Photography tips for beginners - the passion project

Today's post, the third in the Passion Project series, is brought to you by Sophia! Sophia's hobby is photography, check out her tips for beginners looking to take up this hobby.

As you get older, you may find that you lose track of the amount of time you have available to work or enjoy your hobbies, especially as a college student juggling various activities at the same time.

And while sometimes the lack of time makes you realize you didn’t enjoy a particular hobby as much, sometimes it also makes you realize how much a certain hobby brings you joy and calms you down during a stressful time.

So here are my tips to find time for your hobbies:

Work it in – if you truly love a particular hobby, you will be able to find time to work it in, even if it’s between classes.
Find like-minded people, wherever they are – sometimes what you need is someone who does the same hobby to motivate you and push you to work on your passion more.
Work towards a goal – sometimes if we are doing a hobby with no real end goal, we lose track of what made us enjoy the hobby to begin with.

Photography is one of my many hobbies that I try to balance with my school work and job activities.

I don’t know any fancy terms like professional photographers, and nor do I have those large and heavy fancy DSLR cameras, but I do enjoy looking at aesthetic and angle.

When looking at taking a photograph in college, I pay attention to the following things:


The belief is that you should take photographs when it’s a bright sunny day because then the light is perfect for whatever you are taking the photograph of.

However, in my experience, that isn’t necessarily true.

I have found that when it is cloudy (not heavy clouds like thunderstorm clouds) is when skin looks more natural, the colors look more normal, and a lot less neon/bright.

Don’t get me wrong, photographs taken in the sunlight works, but then you got to think of the shadow issue, and that becomes a whole other problem that I do not have the experience to deal with. And it’s okay to realize that as a new hobbyist you won’t be able to learn everything in a few days, especially something as complicated as photography (although phone company’s have significantly simplified photography for us, if you have any physical camera, it is still super complicated.).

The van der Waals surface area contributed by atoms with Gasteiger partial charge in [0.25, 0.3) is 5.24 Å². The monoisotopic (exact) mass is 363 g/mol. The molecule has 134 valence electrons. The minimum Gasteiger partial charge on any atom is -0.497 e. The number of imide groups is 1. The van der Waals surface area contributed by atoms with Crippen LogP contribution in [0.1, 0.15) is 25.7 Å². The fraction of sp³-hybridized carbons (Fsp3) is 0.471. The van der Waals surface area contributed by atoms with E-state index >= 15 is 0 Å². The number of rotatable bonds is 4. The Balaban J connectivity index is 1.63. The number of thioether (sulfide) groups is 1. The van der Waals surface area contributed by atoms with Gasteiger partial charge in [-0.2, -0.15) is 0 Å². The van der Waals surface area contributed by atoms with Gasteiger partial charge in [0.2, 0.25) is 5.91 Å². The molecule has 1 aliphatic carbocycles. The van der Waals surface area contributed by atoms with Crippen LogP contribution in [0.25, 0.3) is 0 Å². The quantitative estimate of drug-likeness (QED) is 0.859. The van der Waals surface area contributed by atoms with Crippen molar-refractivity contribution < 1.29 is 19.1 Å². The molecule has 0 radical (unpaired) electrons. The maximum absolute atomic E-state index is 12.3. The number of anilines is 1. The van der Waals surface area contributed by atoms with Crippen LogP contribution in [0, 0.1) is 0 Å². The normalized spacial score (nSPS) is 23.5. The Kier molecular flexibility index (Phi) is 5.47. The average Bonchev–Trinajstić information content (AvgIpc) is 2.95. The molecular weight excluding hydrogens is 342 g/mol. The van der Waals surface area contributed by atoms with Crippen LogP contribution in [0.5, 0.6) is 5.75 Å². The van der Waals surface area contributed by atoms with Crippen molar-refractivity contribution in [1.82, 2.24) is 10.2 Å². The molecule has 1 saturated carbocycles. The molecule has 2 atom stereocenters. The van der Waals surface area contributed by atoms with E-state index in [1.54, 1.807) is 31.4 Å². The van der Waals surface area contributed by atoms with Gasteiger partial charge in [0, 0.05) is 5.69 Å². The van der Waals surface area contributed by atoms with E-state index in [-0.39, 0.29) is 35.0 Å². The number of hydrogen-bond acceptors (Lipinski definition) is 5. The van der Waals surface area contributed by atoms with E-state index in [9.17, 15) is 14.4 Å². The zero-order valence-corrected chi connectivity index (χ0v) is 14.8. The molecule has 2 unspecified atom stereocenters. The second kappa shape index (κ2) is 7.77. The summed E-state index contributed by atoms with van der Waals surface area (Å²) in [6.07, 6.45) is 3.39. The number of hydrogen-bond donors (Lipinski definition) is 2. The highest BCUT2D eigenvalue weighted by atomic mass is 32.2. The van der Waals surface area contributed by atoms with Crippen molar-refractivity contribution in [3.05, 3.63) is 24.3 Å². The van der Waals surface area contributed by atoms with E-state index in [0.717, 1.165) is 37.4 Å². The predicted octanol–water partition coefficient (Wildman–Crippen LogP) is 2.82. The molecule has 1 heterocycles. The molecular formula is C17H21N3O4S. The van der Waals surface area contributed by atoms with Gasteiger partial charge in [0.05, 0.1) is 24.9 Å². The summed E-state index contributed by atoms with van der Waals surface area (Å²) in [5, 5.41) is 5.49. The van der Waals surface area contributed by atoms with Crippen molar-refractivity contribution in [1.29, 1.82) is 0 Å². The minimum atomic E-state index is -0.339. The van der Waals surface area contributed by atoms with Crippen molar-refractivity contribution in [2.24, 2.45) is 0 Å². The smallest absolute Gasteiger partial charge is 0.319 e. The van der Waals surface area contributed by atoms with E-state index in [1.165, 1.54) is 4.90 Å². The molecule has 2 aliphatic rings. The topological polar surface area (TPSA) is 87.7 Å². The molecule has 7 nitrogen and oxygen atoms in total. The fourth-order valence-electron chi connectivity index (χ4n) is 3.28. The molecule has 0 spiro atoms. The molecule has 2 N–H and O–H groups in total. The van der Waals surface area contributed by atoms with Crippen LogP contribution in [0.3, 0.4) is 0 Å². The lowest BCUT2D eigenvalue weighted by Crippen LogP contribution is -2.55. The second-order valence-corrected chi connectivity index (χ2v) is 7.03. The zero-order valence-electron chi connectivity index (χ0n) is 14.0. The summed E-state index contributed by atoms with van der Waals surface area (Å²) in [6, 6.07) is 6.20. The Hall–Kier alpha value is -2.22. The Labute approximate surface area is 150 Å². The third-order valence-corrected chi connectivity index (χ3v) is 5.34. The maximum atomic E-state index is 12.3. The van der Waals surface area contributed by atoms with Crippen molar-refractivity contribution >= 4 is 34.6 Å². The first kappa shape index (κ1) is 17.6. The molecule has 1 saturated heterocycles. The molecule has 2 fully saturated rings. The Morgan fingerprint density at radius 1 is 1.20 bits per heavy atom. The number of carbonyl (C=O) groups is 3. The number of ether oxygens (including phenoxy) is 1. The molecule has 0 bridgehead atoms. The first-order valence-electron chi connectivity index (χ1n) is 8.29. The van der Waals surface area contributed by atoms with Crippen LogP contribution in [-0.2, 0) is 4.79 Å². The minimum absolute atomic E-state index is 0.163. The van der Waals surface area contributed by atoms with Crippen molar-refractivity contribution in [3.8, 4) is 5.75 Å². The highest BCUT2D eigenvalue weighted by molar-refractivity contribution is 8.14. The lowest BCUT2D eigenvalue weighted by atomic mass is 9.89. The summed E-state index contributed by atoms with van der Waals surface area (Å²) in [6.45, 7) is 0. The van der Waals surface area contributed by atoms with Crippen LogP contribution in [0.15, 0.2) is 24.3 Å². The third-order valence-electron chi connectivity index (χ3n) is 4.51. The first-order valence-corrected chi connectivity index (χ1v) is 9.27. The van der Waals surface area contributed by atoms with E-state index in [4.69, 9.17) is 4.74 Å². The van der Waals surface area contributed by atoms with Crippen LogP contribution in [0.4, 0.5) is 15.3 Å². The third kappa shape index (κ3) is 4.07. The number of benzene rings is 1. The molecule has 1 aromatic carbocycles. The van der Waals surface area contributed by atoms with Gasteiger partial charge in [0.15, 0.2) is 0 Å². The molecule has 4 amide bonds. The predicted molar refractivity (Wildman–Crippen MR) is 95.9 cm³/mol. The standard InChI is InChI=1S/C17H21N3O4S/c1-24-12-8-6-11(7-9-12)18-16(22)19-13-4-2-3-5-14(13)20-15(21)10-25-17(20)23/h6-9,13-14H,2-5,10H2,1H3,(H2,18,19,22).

This isn’t necessarily in terms of what you are seeing in your lens, but more about what the audience will see when they see your photograph. What is going to get their attention, what is their eye going to focus on, and what is too much or too little detail?

Everyone’s perspective is different because we all like to focus on different things.

For me personally, I like to focus on one main thing. I like to have the thing to focus on, whatever it is, be occupying the largest part of the frame so the eye will see almost nothing but the object in focus, and be able to see the minute details that someone walking by the object may have missed.

Finding what perspective you want the audience to see is almost more important that any of the other stuff.


When looking at taking a photograph, what kind of angle do you want the audience to see? In my unprofessional opinion, the more angled the object is, the more strain and work the audience has to put in to fully comprehend and understand the picture.

If your object is tilted away from the viewer, it may mean the viewer has to follow the object to see what is in the distance. And vice versa. (But of course, if you like it that way, then totally go for it!)

Whatever angle the object is, that will determine where the audience goes.

Photography isn’t an old passion of mine, but it is one that I have learned to develop, and come to enjoy, while I am on the last leg of my college journey.

So even though my college career is exponentially getting busier, I find times in my day where I can work in my photography passion. The other day I just took my camera, and took photographs as I was walking to class (now I was also walking to class about 20 minutes before class officially begins) because I wanted to play around with perspective, and angles.

And I would never have considered photography a hobby until the people I surround myself with, at school, and on Facebook Support Groups shared their images, and inspired me to use my camera for more than my blog imaging. Their photographs made me look at imaging differently, being able to decide what photographs I liked, and what I didn’t like. Those moments developed my own perspective and angles.

While I do not show the world the images I have right now, I enjoy sharing them with others because it’s always inspiring to see how another person would look at an environment or situation and make it into an art form. So I encourage you to be inspired by those around you in taking up a hobby you never considered a hobby before. Because college isn’t just about studying, but also about learning something new

About Sophia

21 year old full-time college student, full-time friend, full-time girlfriend, part-time blogger.
Minimal yet comfortable fashion choices, advice on random things in life, favorite books and movie reviews, and how I use the Bullet Journal system to my advantage.
Beauty begins from the inside, so join me as we find our inner beauty together.

Check out Sophia’s Blog – Follow Sophia on Facebook, Instagram, Pinterest, and YouTube.

Photography Tips for Beginners

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